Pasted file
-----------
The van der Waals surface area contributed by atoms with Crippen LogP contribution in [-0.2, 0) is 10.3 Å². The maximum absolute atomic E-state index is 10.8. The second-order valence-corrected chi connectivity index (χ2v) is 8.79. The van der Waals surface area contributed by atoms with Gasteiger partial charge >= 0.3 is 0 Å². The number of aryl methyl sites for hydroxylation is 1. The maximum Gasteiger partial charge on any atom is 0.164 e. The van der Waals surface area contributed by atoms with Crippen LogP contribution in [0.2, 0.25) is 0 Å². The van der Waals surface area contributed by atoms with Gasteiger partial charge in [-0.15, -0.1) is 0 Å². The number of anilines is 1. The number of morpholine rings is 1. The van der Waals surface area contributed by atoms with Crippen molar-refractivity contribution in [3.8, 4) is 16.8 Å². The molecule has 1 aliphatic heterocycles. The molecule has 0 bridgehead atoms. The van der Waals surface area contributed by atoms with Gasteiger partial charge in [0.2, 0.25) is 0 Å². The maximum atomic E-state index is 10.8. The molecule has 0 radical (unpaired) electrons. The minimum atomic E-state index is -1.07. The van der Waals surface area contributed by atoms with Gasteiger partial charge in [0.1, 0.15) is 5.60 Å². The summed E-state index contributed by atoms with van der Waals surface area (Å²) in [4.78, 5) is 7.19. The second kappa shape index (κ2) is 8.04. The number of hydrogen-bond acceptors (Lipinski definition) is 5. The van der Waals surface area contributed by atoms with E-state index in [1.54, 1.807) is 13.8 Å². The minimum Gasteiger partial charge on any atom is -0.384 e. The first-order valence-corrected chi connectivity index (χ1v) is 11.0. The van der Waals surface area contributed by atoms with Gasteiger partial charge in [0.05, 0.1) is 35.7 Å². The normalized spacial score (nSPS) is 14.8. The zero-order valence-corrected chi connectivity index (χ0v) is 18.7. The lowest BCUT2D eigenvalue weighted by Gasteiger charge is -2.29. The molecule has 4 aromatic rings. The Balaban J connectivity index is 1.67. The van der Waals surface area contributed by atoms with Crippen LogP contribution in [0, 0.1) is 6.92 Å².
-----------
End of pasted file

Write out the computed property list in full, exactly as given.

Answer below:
The van der Waals surface area contributed by atoms with Crippen LogP contribution in [-0.2, 0) is 10.3 Å². The maximum absolute atomic E-state index is 10.8. The second-order valence-corrected chi connectivity index (χ2v) is 8.79. The van der Waals surface area contributed by atoms with Gasteiger partial charge >= 0.3 is 0 Å². The number of aryl methyl sites for hydroxylation is 1. The maximum Gasteiger partial charge on any atom is 0.164 e. The van der Waals surface area contributed by atoms with Crippen LogP contribution in [0.2, 0.25) is 0 Å². The van der Waals surface area contributed by atoms with Gasteiger partial charge in [-0.15, -0.1) is 0 Å². The number of anilines is 1. The number of morpholine rings is 1. The van der Waals surface area contributed by atoms with Crippen molar-refractivity contribution in [3.8, 4) is 16.8 Å². The molecule has 1 aliphatic heterocycles. The molecule has 0 bridgehead atoms. The van der Waals surface area contributed by atoms with Gasteiger partial charge in [0.2, 0.25) is 0 Å². The maximum atomic E-state index is 10.8. The molecule has 0 radical (unpaired) electrons. The minimum atomic E-state index is -1.07. The van der Waals surface area contributed by atoms with Gasteiger partial charge in [0.1, 0.15) is 5.60 Å². The summed E-state index contributed by atoms with van der Waals surface area (Å²) in [4.78, 5) is 7.19. The second kappa shape index (κ2) is 8.04. The number of hydrogen-bond acceptors (Lipinski definition) is 5. The van der Waals surface area contributed by atoms with E-state index in [1.54, 1.807) is 13.8 Å². The minimum Gasteiger partial charge on any atom is -0.384 e. The first-order valence-corrected chi connectivity index (χ1v) is 11.0. The van der Waals surface area contributed by atoms with Gasteiger partial charge in [0.05, 0.1) is 35.7 Å². The normalized spacial score (nSPS) is 14.8. The zero-order valence-corrected chi connectivity index (χ0v) is 18.7. The lowest BCUT2D eigenvalue weighted by Gasteiger charge is -2.29. The molecule has 4 aromatic rings. The Balaban J connectivity index is 1.67. The van der Waals surface area contributed by atoms with Crippen LogP contribution in [0, 0.1) is 6.92 Å².